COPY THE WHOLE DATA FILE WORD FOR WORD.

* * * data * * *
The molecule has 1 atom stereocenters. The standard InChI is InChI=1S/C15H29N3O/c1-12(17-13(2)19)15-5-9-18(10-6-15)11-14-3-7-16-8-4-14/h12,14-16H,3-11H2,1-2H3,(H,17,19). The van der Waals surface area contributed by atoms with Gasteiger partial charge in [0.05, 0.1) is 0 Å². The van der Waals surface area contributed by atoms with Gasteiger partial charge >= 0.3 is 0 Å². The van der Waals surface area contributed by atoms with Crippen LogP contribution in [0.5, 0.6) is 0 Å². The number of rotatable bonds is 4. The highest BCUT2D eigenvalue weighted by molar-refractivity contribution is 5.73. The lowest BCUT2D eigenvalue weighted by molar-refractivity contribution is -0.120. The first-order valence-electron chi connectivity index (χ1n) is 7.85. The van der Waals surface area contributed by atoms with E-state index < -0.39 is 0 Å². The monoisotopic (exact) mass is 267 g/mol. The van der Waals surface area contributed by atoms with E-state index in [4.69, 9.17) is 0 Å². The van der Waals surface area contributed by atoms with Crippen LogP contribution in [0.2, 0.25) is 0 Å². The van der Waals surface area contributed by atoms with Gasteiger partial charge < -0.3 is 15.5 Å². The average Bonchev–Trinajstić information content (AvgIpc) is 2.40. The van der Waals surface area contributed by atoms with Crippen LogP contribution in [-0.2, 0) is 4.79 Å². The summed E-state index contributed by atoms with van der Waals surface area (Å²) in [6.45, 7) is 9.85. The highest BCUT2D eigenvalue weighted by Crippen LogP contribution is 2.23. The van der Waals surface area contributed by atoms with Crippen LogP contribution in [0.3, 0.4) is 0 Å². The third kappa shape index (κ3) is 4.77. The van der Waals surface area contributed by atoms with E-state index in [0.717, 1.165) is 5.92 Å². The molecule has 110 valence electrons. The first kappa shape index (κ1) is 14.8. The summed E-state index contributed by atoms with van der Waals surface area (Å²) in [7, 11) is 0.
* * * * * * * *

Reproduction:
The molecule has 1 atom stereocenters. The standard InChI is InChI=1S/C15H29N3O/c1-12(17-13(2)19)15-5-9-18(10-6-15)11-14-3-7-16-8-4-14/h12,14-16H,3-11H2,1-2H3,(H,17,19). The van der Waals surface area contributed by atoms with Gasteiger partial charge in [0.05, 0.1) is 0 Å². The van der Waals surface area contributed by atoms with Gasteiger partial charge >= 0.3 is 0 Å². The van der Waals surface area contributed by atoms with Crippen LogP contribution in [0.5, 0.6) is 0 Å². The number of rotatable bonds is 4. The highest BCUT2D eigenvalue weighted by molar-refractivity contribution is 5.73. The lowest BCUT2D eigenvalue weighted by molar-refractivity contribution is -0.120. The first-order valence-electron chi connectivity index (χ1n) is 7.85. The van der Waals surface area contributed by atoms with E-state index < -0.39 is 0 Å². The monoisotopic (exact) mass is 267 g/mol. The van der Waals surface area contributed by atoms with E-state index in [4.69, 9.17) is 0 Å². The van der Waals surface area contributed by atoms with Crippen LogP contribution in [0.2, 0.25) is 0 Å². The van der Waals surface area contributed by atoms with Gasteiger partial charge < -0.3 is 15.5 Å². The average Bonchev–Trinajstić information content (AvgIpc) is 2.40. The van der Waals surface area contributed by atoms with Crippen LogP contribution in [-0.2, 0) is 4.79 Å². The summed E-state index contributed by atoms with van der Waals surface area (Å²) in [6.45, 7) is 9.85. The highest BCUT2D eigenvalue weighted by Crippen LogP contribution is 2.23. The van der Waals surface area contributed by atoms with Crippen LogP contribution in [0.3, 0.4) is 0 Å². The third kappa shape index (κ3) is 4.77. The van der Waals surface area contributed by atoms with E-state index in [0.717, 1.165) is 5.92 Å². The molecule has 110 valence electrons. The first kappa shape index (κ1) is 14.8. The summed E-state index contributed by atoms with van der Waals surface area (Å²) in [7, 11) is 0.